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Philippines Protests Chinese Water Cannon Attack

The Philippines is demanding an explanation from Beijing, after the Chinese coast guard allegedly fired a water cannon at Filipinos fishing in a disputed area of the South China Sea.

Manila on Tuesday summoned China's top envoy in the Philippines' capital to protest the incident, which happened last month near the uninhabited Scarborough Shoal. The rocky outcrop has become a flashpoint in military tensions between both countries.

Foreign ministry spokesman Raul Hernandez said Manila "strongly protests the acts of harassment" in the January 27 incident and called on China to respect the rights of Philippine fishermen in the area.



"These actions, these incidents, surely escalates the tension in the area and this further threatens the peace and security and stability in the region."



Philippine President Benigno Aquino said he does not want to overreact to what may be a "one-off incident," but would like to know whether the case reflects a new Chinese policy.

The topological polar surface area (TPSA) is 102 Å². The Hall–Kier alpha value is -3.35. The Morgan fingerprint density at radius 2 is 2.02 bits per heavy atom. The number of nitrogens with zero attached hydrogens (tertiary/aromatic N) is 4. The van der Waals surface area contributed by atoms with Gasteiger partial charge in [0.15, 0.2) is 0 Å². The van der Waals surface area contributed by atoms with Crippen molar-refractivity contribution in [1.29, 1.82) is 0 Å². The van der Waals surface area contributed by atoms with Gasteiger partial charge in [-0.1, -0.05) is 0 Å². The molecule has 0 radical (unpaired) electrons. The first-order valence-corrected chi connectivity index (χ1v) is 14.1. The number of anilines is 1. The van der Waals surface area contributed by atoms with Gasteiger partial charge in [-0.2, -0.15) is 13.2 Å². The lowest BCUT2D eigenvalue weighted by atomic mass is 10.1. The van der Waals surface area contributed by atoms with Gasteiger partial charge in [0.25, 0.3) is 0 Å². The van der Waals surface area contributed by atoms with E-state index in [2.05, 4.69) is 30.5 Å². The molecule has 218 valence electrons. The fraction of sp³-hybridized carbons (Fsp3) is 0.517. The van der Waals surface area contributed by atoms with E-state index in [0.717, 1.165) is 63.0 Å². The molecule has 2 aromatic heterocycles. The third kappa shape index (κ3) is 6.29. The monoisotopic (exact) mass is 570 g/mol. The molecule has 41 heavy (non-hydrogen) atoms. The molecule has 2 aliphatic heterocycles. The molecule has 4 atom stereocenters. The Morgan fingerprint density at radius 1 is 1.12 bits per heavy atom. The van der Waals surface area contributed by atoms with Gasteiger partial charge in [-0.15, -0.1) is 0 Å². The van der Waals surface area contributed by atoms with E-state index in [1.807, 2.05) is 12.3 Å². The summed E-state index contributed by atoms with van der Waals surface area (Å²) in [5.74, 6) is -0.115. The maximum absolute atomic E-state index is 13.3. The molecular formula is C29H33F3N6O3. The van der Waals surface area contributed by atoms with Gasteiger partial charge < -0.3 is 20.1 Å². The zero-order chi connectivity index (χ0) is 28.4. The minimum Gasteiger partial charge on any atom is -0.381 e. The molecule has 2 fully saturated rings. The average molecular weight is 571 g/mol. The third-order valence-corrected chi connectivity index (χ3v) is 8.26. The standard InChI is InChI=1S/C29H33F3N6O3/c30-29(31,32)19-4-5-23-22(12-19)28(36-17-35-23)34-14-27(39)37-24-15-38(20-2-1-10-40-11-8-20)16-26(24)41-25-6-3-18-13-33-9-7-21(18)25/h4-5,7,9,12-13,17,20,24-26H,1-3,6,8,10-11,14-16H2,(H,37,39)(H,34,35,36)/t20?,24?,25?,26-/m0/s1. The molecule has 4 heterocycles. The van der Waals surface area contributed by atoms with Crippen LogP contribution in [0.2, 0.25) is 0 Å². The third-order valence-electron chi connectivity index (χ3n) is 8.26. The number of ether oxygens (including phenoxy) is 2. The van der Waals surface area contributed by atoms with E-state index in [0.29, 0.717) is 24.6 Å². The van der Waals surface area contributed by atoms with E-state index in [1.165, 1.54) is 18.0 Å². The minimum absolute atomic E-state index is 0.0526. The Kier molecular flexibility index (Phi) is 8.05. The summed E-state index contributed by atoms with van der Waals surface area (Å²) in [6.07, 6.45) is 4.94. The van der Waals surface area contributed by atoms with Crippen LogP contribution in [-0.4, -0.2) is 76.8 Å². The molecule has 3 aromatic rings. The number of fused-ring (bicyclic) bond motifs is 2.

Chinese foreign ministry spokeswoman Hua Chunying rejected the Philippines' protests, describing the coast guard operation as routine.



"China does not accept the so-called representations or protests from the Philippines. At present, there are Chinese government's vessels patrolling the waters of Scarborough Shoal, with the aim of protecting Chinese sovereignty and at the same time, protecting normal order in these seas in accordance with law."





In recent years, many of China's neighbors have complained of what they say is its aggressiveness in defending claims to disputed maritime areas.

Earlier this year, China rattled the region by demanding all foreign fishing vessels ask permission to enter more than half of the 3.5-million-square-kilometer South China Sea.

Parts of the resource-rich, strategic waterway are also claimed by Vietnam, Malaysia, and Brunei.

In 2012, China and the Philippines were engaged in a tense standoff over the Scarborough Shoal. Manila eventually withdrew its ships, but took the dispute to the United Nations International Tribunal on the Law of the Sea.

This angered Beijing, which prefers to solve the maritime disputes with one-on-one discussions and not international arbitration or multilateral forums.

Feature Story

Robert L. Thomas Jr. (C),  Commander of the U.S. Seventh Fleet talks with Chinese general Yuan Yubo (L) at a port in Qingdao, during the U.S. Seventh Fleet Flagship USS Blue Ridge (LCC 19) visit to China, Shandong province, August 5, 2014.

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